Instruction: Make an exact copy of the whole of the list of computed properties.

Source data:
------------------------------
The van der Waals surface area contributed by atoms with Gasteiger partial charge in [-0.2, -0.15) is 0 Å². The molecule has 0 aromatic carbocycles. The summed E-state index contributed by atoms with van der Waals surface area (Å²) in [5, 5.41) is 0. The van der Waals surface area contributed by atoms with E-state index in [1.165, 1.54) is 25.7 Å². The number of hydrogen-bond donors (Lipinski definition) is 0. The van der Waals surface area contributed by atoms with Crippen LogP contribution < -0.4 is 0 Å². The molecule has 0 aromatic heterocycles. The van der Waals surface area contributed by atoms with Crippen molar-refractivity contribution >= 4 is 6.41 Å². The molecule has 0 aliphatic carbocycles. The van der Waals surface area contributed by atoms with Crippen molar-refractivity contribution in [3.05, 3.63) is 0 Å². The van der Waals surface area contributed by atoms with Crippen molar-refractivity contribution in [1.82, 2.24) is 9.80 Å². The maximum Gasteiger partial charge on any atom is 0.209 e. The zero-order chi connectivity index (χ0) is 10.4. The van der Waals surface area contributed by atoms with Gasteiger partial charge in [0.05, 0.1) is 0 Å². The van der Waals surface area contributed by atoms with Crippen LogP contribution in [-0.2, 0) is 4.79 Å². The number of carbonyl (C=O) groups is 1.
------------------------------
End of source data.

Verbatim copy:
The van der Waals surface area contributed by atoms with Gasteiger partial charge in [-0.2, -0.15) is 0 Å². The molecule has 0 aromatic carbocycles. The summed E-state index contributed by atoms with van der Waals surface area (Å²) in [5, 5.41) is 0. The van der Waals surface area contributed by atoms with E-state index in [1.165, 1.54) is 25.7 Å². The number of hydrogen-bond donors (Lipinski definition) is 0. The van der Waals surface area contributed by atoms with Crippen LogP contribution < -0.4 is 0 Å². The molecule has 0 aromatic heterocycles. The van der Waals surface area contributed by atoms with Crippen molar-refractivity contribution >= 4 is 6.41 Å². The molecule has 0 aliphatic carbocycles. The van der Waals surface area contributed by atoms with Crippen molar-refractivity contribution in [3.05, 3.63) is 0 Å². The van der Waals surface area contributed by atoms with Crippen molar-refractivity contribution in [1.82, 2.24) is 9.80 Å². The maximum Gasteiger partial charge on any atom is 0.209 e. The zero-order chi connectivity index (χ0) is 10.4. The van der Waals surface area contributed by atoms with Gasteiger partial charge in [0.05, 0.1) is 0 Å². The van der Waals surface area contributed by atoms with Crippen LogP contribution in [-0.2, 0) is 4.79 Å². The number of carbonyl (C=O) groups is 1.